Health Policy Consultant On How The Senate GOP Tax Bill Could Affect Insurance Costs
KELLY MCEVERS, HOST:
Our next guest says that if Republicans succeed in passing a tax bill that repeals Obamacare's individual mandate, it will create unintended consequences that they don't appear to comprehend. Robert Laszewski is a health policy consultant and a former health insurance executive. Welcome to the show.
ROBERT LASZEWSKI: Good to be here.
MCEVERS: So before we talk about your concerns, I just want to talk about why the individual mandate is part of Obamacare in the first place. I think this is something that people might have forgotten over the years.
LASZEWSKI: Well, in order for a health insurance pool to work well - a health insurance program to work well, you've got to get enough healthy people signing up to pay the claims of the sick. You need many more healthy because obviously the sick are very expensive. Unfortunately the individual mandate hasn't worked very well. When we look at the people who are eligible for subsidies, only 40 percent of the subsidy-eligible have signed up. So even with the mandate, we haven't gotten enough people signed up.
MCEVERS: So then if Congress does pass a tax overhaul that removes this mandate, what do you think will happen?
LASZEWSKI: Well, even though the individual mandate has not been terribly effective and hasn't done the job we thought it would do, it certainly has attracted some people. So getting rid of the individual mandate can only make things a little bit worse. I expect that insurance companies, if they see the individual mandate going away, will simply raise the rates another 10 or 20 percent.
You know, it's ironic that right now with Obamacare and the trouble that it's in with not enough people having signed up, insurance companies are actually starting to make money. And they've done that because they've just raised the rates to holy heaven. And the unsubsidised people in particular are seeing that.
MCEVERS: So you're saying if it's - if we want to do something to keep costs down for people, then this is the opposite of what should happen.
LASZEWSKI: This is the opposite of what should happen. And there's even a bizarre consequence here. People who are getting subsidies - and that's about 60 percent of the people in the individual market - are actually seeing affordable health insurance because the subsidies bring their premiums down so far. But the people who are not getting subsidies - and that's 40 percent of the market both on and off the exchanges - are paying the full price.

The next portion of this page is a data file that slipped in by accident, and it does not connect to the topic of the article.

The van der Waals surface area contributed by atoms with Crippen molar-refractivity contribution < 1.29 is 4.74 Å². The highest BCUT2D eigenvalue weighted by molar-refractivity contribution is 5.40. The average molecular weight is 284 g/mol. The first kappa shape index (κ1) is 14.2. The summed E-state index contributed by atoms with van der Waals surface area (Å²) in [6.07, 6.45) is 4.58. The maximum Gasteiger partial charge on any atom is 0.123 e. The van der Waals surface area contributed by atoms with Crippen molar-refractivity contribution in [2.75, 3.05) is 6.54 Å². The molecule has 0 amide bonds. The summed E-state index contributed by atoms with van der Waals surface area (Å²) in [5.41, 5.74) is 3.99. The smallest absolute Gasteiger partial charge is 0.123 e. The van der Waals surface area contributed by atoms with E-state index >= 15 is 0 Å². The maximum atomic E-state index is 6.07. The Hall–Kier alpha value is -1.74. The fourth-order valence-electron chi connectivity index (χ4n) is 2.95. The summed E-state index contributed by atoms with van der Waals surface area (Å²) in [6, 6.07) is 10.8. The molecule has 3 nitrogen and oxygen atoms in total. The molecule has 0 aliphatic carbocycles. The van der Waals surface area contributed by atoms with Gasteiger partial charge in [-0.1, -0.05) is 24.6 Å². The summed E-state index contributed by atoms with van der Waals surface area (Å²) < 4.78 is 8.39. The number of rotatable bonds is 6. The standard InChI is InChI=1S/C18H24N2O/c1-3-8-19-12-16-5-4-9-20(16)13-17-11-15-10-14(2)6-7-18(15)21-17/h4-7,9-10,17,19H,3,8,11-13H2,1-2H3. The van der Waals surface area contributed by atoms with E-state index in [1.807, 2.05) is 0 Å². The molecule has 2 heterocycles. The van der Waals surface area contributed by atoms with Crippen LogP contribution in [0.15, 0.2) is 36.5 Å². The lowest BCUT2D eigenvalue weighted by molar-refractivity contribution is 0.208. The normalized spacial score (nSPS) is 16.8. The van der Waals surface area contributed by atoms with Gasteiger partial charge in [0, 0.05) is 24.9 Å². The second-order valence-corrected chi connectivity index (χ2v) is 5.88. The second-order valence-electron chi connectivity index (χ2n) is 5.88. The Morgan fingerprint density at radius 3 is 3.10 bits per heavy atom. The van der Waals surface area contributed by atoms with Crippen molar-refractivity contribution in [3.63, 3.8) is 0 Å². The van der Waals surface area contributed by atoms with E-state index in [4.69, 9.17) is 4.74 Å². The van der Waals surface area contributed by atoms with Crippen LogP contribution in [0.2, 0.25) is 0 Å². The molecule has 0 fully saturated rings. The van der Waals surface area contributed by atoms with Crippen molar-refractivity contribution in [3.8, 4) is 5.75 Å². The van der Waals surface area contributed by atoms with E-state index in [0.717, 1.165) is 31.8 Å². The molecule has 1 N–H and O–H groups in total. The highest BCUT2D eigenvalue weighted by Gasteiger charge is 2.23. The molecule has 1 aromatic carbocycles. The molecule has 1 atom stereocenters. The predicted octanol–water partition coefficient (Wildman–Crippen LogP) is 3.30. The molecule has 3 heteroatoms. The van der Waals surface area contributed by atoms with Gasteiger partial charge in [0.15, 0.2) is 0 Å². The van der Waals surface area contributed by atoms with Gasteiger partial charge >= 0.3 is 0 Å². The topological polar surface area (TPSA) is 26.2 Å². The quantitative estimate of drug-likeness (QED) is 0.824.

And so what we've got now with the insurance companies raising money and able to make money themselves - we've got these extraordinarily high prices that are pushing the unsubsidized out of the market. It's not uncommon to see a family of four paying $15,000 for family health insurance with a $7,000 deductible, meaning they have to pay $22,000 before they get anything.
MCEVERS: But what do you say to people who just don't want to be told what to do by the government?
LASZEWSKI: Well, I don't have a problem with getting rid of the individual mandate per se. I think there were better ways to do it. We could have, for example, said that you can buy insurance when you want to. Don't buy it when you don't want to. But if you don't buy when you're first eligible, you're locked out for perhaps six months, so you can't just come in and out whenever you get sick. There were other ways of doing this than the individual mandate. And the Republicans would do well to replace the mandate with something that's even more effective like that.
MCEVERS: Rather than just doing away with it altogether.
LASZEWSKI: That's correct.
MCEVERS: So yeah, why do you say Republicans don't appear to comprehend all the things that you're saying?
LASZEWSKI: What I don't think the Republicans understand here is that, you know, Obamacare is really the tale of two cities here. Those who get subsidies are not impacted by these rate increases, but 40 percent of the people make too much money in the middle class to qualify for subsidies. Many of these people went to the Trump rallies. They're the ones that are getting hurt hardest by Obamacare and its high prices. And when the day is done, what we're going to see is the very people that President Trump is trying to protect paying far higher prices and being unable to afford any kind of health insurance.
MCEVERS: Robert Laszewski is president of Health Policy and Strategy Associates. Thank you so much.
LASZEWSKI: You're welcome. Transcript provided by NPR, Copyright NPR.